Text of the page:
3- Pack light 

This is very straight forward and very important. The less you bring the less you have to lose. The less you leave behind the less you will miss. The less clutter the more space. The more stuff you have that can break, you more you will have to fix. We as humans require a fraction of goods we own to remain perfectly healthy and happy. Think simple. Pack light. (Katie was great at this, until it came to toiletries)

Invest in a “Spot” device. This satellite GPS tracker will send your location via email to your friends and family every day with the press of a button. Should you find yourself in an emergency situation it can also contact the Coast Guard. We pressed the “safe” button when we were securely anchored at the end of each day or after we successfully navigated an overnight passage or a long crossing. Only once did we have to use the “sort-of-an-emergency” button when we broke down on our way home from the Bahamas and had to get towed back to Florida.

Think seriously about what’s in your tool box. You are only as good as your tools and when something breaks – and I promise you it will – you are going to be the one to fix it. Investing in a good set of tools is priceless. We learned this the hard way time and again. We needed a very specific wrench to adjust part of the propeller shaft known as the “stuffing box” to prevent water from leaking into the boat. I could never bring myself to spend $30 on that stupid wrench, but every single time we were in a “slowly sinking” situation, I would have paid triple to have it.

Mmmm lets leave behind “Shades of Grey” and make room for guide books. Guide books often become your only source of information when you have no cell service and find yourself alone, possibly lost, and miles from civilization. Dozier’s “Waterway Guide” and “Skipper Bob” cruising guide series saved us a time or three. When you do have cell service and/or Wi-Fi available, I insist you download “Navionics.” You can pre-download incredibly accurate and detailed charts to your phone or tablet and still use them for navigation when out of touch.

4 – Leave your list incomplete

Don’t let an incomplete list keep you from leaving. Even when you think you have checked everything off there will be a never-ending psychological list patiently waiting. You will learn along the way what you need and more importantly what you don’t need. How does one gain experience without experiencing? You will make mistakes and If you already know you are going to make mistakes then listen, these are the 3 things to be certain to check off your list before departing :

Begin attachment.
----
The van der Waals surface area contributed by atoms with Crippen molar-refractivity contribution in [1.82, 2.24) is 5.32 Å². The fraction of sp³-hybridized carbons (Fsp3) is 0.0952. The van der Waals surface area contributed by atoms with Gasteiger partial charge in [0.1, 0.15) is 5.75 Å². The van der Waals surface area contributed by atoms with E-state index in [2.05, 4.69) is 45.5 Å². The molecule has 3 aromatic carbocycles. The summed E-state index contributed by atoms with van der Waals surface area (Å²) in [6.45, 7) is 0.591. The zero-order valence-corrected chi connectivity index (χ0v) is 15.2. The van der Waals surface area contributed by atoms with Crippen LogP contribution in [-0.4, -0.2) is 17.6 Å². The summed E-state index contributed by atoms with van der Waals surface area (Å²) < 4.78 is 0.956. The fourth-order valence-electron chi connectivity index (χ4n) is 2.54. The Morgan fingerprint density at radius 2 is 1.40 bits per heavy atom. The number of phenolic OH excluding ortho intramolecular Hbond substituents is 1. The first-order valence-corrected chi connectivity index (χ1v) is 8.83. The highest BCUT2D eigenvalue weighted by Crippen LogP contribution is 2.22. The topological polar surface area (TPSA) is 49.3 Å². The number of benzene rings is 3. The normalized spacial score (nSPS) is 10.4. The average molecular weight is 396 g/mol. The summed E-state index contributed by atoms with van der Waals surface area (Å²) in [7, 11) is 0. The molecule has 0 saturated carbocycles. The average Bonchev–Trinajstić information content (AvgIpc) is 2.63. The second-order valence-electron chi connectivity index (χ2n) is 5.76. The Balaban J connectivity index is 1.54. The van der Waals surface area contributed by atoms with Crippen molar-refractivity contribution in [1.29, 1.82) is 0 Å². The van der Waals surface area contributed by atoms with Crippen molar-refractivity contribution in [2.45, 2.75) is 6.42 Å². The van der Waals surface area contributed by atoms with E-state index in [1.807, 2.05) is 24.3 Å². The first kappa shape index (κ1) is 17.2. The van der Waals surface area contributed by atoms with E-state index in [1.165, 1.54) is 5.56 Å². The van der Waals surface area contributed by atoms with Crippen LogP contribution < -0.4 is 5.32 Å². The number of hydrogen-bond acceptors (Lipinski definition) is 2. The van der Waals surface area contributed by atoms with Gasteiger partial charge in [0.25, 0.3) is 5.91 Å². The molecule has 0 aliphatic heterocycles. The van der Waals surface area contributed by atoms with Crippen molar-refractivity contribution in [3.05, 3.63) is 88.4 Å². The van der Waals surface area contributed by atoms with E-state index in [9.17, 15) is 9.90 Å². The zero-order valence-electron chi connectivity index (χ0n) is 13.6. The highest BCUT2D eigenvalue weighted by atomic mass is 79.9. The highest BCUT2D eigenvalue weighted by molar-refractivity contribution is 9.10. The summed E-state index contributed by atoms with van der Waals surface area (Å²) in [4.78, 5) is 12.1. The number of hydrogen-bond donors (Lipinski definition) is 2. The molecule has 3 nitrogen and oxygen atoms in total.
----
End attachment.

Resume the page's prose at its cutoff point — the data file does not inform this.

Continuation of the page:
1) Insure your boat – or whatever kind of vehicle it may be. When we left, I barely knew how to sail, nor motor Louise our 1979 Cal 27.  Having it insured freed me of the never ending anxiety I had every time I ran around (frequently)  hit a rock (twice in Canada) rammed a dock (when the shift cable snapped in the Bahamas) or backed into another boat, etc. (For the record I never backed into another boat).

2) Pre-flight. Every single morning before departing from point A, check the status of every working part in/on your boat to ensure it’s ability to get you to point B. When something goes wrong it goes wrong at a time of severe inconvenience, better to diagnose any potential problems while stationary.

3) Check your mental state. I am being completely serious. Your attitude and mental health is equally as important as the boat you are to rely on. Just like you rely on it, it relies on you. Don’t hesitate to wait a day, take a break, or call it quits early if you are not feeling up for it. Chill out mate. Tomorrow will be better.

The rest of the list will sort itself out. Carry on.

5 – You are superhuman 

So you have this idea…this grand plan…this wild adventure… it’s brewing thick as lava that molds to the mountainside while it cools. In your mind, acting on this possibility, is set in stone but in reality you are terrified to reach out and touch it because it might be unsafe. You spend your mornings justifying every reason under the sun to go for it and pass your afternoons shooing away the obnoxious list of reasons it’s not possible. This silent battle is your first and largest mistake. Put down your damn weapons and go. Make that first Progressive decision. You have the power over, and are in control of,  every decision small or large that you make. You will hold that power as long as you are alive. You are not stuck. Use this power to your advantage. This power is superhuman when you understand how to use it. You are superhuman. Turn that ridiculous drawing on your fridge into reality.

5 things before take-off-3 5 things before take-off-4 5 things before take-off-8 5 things before take-off-9



travolta-1Hey mate. Casually I am allowed to use the word “mate” because I have recently returned from England . I tried to explain to a British lad that when I heard the use of the word “mate” I immediately concluded one was referring to A) a (soul)mate/significant other or B) the person you are physically mating with. I was reassured that A) I am American and B) apparently I know nothing, oh and C) Everything I have ever known to exist was invented in England.